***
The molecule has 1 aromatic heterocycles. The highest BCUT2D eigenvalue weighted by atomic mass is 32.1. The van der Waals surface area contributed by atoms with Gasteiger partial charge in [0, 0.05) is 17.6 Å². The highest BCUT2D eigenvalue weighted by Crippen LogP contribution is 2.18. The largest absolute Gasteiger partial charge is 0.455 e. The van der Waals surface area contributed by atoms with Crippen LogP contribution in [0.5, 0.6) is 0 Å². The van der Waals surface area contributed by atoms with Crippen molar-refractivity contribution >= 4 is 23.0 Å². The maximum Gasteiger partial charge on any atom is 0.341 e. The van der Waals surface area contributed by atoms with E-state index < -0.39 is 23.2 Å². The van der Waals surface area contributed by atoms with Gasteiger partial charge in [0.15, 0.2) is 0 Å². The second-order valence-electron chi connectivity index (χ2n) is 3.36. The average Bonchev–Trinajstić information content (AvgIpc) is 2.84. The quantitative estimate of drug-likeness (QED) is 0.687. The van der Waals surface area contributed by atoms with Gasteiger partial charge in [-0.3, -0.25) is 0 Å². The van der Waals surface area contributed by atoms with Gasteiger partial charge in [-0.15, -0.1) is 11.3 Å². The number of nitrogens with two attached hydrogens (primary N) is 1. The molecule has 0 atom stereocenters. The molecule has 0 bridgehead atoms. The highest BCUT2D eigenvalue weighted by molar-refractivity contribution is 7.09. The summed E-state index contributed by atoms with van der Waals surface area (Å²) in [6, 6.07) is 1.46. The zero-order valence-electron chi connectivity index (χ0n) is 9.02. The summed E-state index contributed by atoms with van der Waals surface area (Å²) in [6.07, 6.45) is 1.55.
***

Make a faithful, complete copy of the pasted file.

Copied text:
The molecule has 1 aromatic heterocycles. The highest BCUT2D eigenvalue weighted by atomic mass is 32.1. The van der Waals surface area contributed by atoms with Gasteiger partial charge in [0, 0.05) is 17.6 Å². The highest BCUT2D eigenvalue weighted by Crippen LogP contribution is 2.18. The largest absolute Gasteiger partial charge is 0.455 e. The van der Waals surface area contributed by atoms with Crippen LogP contribution in [0.5, 0.6) is 0 Å². The van der Waals surface area contributed by atoms with Crippen molar-refractivity contribution >= 4 is 23.0 Å². The maximum Gasteiger partial charge on any atom is 0.341 e. The van der Waals surface area contributed by atoms with E-state index < -0.39 is 23.2 Å². The van der Waals surface area contributed by atoms with Gasteiger partial charge in [0.15, 0.2) is 0 Å². The second-order valence-electron chi connectivity index (χ2n) is 3.36. The average Bonchev–Trinajstić information content (AvgIpc) is 2.84. The quantitative estimate of drug-likeness (QED) is 0.687. The van der Waals surface area contributed by atoms with Gasteiger partial charge in [-0.3, -0.25) is 0 Å². The van der Waals surface area contributed by atoms with Gasteiger partial charge in [-0.15, -0.1) is 11.3 Å². The number of nitrogens with two attached hydrogens (primary N) is 1. The molecule has 0 atom stereocenters. The molecule has 0 bridgehead atoms. The highest BCUT2D eigenvalue weighted by molar-refractivity contribution is 7.09. The summed E-state index contributed by atoms with van der Waals surface area (Å²) in [6, 6.07) is 1.46. The zero-order valence-electron chi connectivity index (χ0n) is 9.02. The summed E-state index contributed by atoms with van der Waals surface area (Å²) in [6.07, 6.45) is 1.55.